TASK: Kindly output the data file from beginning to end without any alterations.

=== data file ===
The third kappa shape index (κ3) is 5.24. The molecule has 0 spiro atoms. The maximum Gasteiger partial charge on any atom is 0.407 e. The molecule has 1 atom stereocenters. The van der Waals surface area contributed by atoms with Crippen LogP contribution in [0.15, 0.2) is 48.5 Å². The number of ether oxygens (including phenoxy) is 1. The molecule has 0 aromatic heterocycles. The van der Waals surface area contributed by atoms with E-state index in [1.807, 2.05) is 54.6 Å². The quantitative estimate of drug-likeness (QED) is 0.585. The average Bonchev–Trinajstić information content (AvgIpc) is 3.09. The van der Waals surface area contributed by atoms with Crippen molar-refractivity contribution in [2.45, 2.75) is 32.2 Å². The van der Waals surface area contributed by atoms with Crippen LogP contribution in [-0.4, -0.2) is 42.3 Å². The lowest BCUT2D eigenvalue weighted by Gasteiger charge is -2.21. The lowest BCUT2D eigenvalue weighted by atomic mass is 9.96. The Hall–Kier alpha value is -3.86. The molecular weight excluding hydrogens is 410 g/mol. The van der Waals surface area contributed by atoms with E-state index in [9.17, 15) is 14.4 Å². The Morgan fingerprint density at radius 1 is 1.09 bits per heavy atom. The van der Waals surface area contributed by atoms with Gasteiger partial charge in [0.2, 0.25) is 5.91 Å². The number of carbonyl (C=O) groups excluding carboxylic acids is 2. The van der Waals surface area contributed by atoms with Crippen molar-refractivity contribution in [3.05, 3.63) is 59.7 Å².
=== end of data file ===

The third kappa shape index (κ3) is 5.24. The molecule has 0 spiro atoms. The maximum Gasteiger partial charge on any atom is 0.407 e. The molecule has 1 atom stereocenters. The van der Waals surface area contributed by atoms with Crippen LogP contribution in [0.15, 0.2) is 48.5 Å². The number of ether oxygens (including phenoxy) is 1. The molecule has 0 aromatic heterocycles. The van der Waals surface area contributed by atoms with E-state index in [1.807, 2.05) is 54.6 Å². The quantitative estimate of drug-likeness (QED) is 0.585. The average Bonchev–Trinajstić information content (AvgIpc) is 3.09. The van der Waals surface area contributed by atoms with Crippen molar-refractivity contribution in [2.45, 2.75) is 32.2 Å². The van der Waals surface area contributed by atoms with Crippen LogP contribution in [-0.4, -0.2) is 42.3 Å². The lowest BCUT2D eigenvalue weighted by Gasteiger charge is -2.21. The lowest BCUT2D eigenvalue weighted by atomic mass is 9.96. The Hall–Kier alpha value is -3.86. The molecular weight excluding hydrogens is 410 g/mol. The van der Waals surface area contributed by atoms with E-state index in [9.17, 15) is 14.4 Å². The Morgan fingerprint density at radius 1 is 1.09 bits per heavy atom. The van der Waals surface area contributed by atoms with Gasteiger partial charge in [0.2, 0.25) is 5.91 Å². The number of carbonyl (C=O) groups excluding carboxylic acids is 2. The van der Waals surface area contributed by atoms with Crippen molar-refractivity contribution in [3.05, 3.63) is 59.7 Å².